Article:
Limiting marriage to a relationship between a man and a woman will remain China’s legal position, a parliament spokesman said, ruling out following neighboring Taiwan in allowing same-sex marriage, despite pressure from activists.
Taiwan’s parliament passed a bill in May that endorsed same-sex marriage, after years of heated debate over marriage equality that has divided the self-ruled and democratic island.
China, which claims Taiwan as its territory, has a thriving gay scene in major cities, but there has been little sign the ruling Communist Party will legalize same-sex marriage.
Asked at a news briefing whether China would legalize same-sex marriage, Zang Tiewei, spokesman for parliament’s legal affairs commission, said Chinese law only allowed for marriage between one man and one woman.
Individual Chinese legislators have occasionally in the past few years proposed measures during the annual meeting of the largely rubber-stamp parliament every March to legalize same-sex marriage, without success.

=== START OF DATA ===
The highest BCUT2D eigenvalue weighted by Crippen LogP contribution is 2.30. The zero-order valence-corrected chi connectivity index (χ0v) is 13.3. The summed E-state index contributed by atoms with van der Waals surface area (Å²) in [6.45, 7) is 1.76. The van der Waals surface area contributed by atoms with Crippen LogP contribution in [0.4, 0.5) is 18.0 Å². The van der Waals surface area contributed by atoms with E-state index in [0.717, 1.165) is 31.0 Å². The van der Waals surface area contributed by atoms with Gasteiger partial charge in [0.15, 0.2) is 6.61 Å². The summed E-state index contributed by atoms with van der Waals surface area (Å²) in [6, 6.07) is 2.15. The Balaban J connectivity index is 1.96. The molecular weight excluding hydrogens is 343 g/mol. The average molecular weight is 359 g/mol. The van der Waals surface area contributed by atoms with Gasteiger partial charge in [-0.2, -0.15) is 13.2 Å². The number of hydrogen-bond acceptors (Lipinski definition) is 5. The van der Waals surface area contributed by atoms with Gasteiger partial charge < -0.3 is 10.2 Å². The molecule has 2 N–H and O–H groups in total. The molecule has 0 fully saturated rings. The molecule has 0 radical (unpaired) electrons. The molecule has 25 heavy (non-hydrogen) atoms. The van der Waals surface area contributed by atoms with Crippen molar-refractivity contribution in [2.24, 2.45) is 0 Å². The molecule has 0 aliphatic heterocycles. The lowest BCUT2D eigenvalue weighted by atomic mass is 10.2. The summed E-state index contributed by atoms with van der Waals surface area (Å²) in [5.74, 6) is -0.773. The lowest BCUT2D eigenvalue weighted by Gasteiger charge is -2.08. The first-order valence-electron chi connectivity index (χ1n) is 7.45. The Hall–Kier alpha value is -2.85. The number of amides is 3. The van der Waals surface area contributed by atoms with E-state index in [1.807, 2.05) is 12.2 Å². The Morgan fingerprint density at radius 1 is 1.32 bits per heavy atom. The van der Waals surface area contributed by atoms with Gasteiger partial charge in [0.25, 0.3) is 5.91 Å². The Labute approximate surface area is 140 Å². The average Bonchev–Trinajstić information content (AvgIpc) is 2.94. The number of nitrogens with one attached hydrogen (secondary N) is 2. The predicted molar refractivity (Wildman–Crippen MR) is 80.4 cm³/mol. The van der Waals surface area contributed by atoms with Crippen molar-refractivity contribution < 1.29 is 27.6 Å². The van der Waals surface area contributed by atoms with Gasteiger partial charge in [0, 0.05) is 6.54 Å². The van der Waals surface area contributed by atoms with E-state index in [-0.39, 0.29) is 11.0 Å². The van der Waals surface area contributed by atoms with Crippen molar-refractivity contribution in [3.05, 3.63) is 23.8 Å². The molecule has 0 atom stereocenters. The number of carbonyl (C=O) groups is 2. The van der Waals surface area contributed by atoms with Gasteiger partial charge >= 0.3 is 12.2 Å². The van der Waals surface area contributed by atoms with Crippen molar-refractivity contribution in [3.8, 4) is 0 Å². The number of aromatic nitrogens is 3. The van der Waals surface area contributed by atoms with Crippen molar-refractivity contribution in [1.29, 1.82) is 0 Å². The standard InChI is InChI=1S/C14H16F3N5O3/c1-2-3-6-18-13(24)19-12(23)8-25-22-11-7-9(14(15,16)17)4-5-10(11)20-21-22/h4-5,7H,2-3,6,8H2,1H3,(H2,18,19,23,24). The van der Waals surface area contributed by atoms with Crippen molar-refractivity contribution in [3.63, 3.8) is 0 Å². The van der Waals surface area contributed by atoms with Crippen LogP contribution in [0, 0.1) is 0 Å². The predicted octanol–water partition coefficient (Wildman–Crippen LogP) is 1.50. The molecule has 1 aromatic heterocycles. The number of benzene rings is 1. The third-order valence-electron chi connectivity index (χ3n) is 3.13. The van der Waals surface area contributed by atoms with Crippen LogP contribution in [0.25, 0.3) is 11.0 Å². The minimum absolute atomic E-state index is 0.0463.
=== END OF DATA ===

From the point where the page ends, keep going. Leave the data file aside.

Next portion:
There are no laws against same-sex relations in China and despite growing awareness of LGBT issues, the community has been the target of censors in recent months, fuelling fears of a growing intolerance.
Activists have asked people in China to propose amendments to a draft civil code en masse, though they have admitted they see little chance of success. The parts of the code relating to marriage are expected to pass into law next year.
The code makes changes on issues such as sexual harassment, divorce and family planning, but does not further the rights of the LGBT community, drafts published by parliament show.
LGBT couples protest on Valentine's Day
to push for marriage equality in China